What are the Obstacles?
Industry experts frequently cite the risks associated with triggering NSR as the No. 1 issue that inhibits aggressive action for efficiency improvement. The risk that such improvements might also increase plant output or reliabilitytriggering NSR requirementshas stymied projects that would or could improve efficiency. For substantive investment in capital improvements targeted at plant efficiency, issues with NSR must be addressed.
Temporarily parking the NSR issue to the side, what keeps the industry from adapting an aggressive efficiency improvement posture? Over the past few decades, coal power plant efficiency has been compromised by a number of factors outside of NSR including: 1) fuel cost pass-through, 2) uncertainties in plant life and/or role within the generation fleet and 3) the attractive margins for coal-fired generating units that could be realized without optimizing heat rate. Many coal-fired generating units operate in a system where fuel costs are passed through to the rate base. Such structures are designed to protect utility companies from swings in fuel costs. They have the consequence, however, that the generating unit owners have limited financial incentive to reduce fuel use. With plant roles being more uncertain given age and political liabilities, any shutdowns for proactive maintenance or equipment upgrade must be worth the lost earnings due to downtime and be consistent with the generator’s strategy. The magnitude of operating revenues from a coal-fired generating unit relative to the cost for fuel has made it easier to reduce focus on efficiency.
A fourth impediment to high efficiency at coal-fired power plants, ironically, lies with fuel-switching strategies used to comply with sulfur dioxide emissions limits. Many plants with boilers designed for bituminous coal are instead burning low-sulfur sub-bituminous coal. Efficiency from sub-bituminous coals will be intrinsically lower due to higher moisture content; however, further efficiency impacts may also result from a unit not being designed or fully modified to mitigate the coal’s impact on efficiency.
It is interesting to note that obstacles cited are not technological or even that costly given returns on investment possible in terms of fuel/environmental costs. Rather, the obstacles that are largely regulatory in natureNSR and fuel pass-throughgreatly diminish the incentive for improving plant efficiency. Experts cite the need to tie energy policy to regulatory reform if these obstacles are to be properly addressed.
How to Measure Results?
Our last hurdle lies in means to establish performance targets and to measure performance against such targets. Means for establishing valid performance targets at the individual generating unit should consider unit design and condition, fuel, environmental equipment present, load shape and capacity factors. Such data are not generally available within current reporting structures.
At the workshop, NETL staff presented a multi-variable regression analysis that compared the characteristics of the top 10 percent efficiency coal-fired generating units to the overall population. The idea is that the most efficient generating units may have characteristics amenable to high efficiency that cannot be emulated at all units. For example, the most efficient plants may, on average, burn higher fuel content coal. The analysis indicated 35.5 percent as an average efficiency target for the U.S. fleet if all the power plants achieve operation and maintenance practices consistent with the top 10 percent cohort. The 35.5 percent efficiency target assumes that all generating units that are refurbished to improve efficiency are refitted with SO2 and NOX controls. Industry participants suggested that more detailed design data about each plant was needed to conduct a proper analysis; some plants are not designed for as high efficiency as others. NETL is gathering data needed to conduct a more robust analysis and hopes to publish a report on the coal power efficiency opportunity by the end of the calendar year.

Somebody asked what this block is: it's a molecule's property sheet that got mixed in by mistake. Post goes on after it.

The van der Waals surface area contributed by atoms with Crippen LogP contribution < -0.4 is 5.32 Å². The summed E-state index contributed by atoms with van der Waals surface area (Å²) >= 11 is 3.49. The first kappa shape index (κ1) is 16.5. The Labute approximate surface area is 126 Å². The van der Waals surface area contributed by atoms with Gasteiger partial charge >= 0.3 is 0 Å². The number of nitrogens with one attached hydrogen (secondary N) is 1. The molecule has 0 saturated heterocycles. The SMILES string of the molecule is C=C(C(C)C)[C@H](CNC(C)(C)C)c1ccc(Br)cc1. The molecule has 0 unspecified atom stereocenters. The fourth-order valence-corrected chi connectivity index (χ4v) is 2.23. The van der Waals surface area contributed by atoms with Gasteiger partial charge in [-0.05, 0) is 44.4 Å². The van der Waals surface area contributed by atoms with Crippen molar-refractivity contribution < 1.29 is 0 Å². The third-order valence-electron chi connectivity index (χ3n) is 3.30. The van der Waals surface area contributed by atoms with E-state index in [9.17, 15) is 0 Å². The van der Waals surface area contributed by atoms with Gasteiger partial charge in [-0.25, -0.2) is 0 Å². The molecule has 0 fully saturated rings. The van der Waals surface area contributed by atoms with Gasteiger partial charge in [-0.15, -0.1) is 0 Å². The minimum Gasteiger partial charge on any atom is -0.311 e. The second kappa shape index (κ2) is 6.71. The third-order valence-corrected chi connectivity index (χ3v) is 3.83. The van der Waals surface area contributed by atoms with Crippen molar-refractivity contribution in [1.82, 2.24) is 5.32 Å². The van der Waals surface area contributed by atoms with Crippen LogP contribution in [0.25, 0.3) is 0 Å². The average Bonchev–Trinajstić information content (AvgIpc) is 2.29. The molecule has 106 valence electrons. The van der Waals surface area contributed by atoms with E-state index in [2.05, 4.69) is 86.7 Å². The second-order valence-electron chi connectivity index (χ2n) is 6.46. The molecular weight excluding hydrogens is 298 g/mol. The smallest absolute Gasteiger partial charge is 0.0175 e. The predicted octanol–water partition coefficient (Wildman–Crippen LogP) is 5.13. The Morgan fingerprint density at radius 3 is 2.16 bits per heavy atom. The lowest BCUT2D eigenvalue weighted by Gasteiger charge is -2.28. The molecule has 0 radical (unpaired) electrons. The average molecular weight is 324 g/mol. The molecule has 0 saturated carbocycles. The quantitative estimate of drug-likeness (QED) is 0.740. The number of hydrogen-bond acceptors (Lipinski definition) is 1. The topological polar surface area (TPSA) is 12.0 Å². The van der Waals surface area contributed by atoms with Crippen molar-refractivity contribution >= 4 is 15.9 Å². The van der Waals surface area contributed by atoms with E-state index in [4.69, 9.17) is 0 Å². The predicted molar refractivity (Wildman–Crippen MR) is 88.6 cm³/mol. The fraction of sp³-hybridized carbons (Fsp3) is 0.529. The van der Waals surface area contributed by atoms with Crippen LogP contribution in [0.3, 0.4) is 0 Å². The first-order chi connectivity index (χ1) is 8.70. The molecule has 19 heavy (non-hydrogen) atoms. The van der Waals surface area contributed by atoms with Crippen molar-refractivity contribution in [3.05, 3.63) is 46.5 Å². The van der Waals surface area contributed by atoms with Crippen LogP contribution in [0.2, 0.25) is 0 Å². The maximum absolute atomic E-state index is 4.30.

Some of the work required to measure performance and performance improvement might be realized via need for both formalized requirements for greenhouse gas reporting and the opportunity to measure and transact against CO2 offsets generated within the fleet should a CO2 market and cap-and-trade program be implemented.
Improving the efficiency of coal-fired power plants is an idea for greenhouse gas mitigation that merits more attention and discussion than it has received. The opportunity is substantial, tangible and do-able in the near-term. Incentives (and the removal of dis-incentives) are all that is needed for “efficiency” to become the next industry standard for “best in class.”
Authors: Scott Stallard serves as vice president in charge of asset management services within B&V Energy. Stallard has been actively involved as a consultant in helping power generators link performance, maintenance, fuel and environmental issues to operations strategies. Recent efforts have focused on integrated support systems to address and optimize plant operations across performance, emissions and cost objectives. Stallard holds a B.S. in mechanical engineering and business administration from the University of Kansas.
Phil DiPietro works for the National Energy Technology Laboratory in the office of systems analysis and planning. He holds a bachelor’s degree in chemical engineering from Drexel University and an MBA from the Simon School at the University of Rochester. DiPietro has more than 15 years of experience performing energy systems analyses for the U.S. Department of Energy.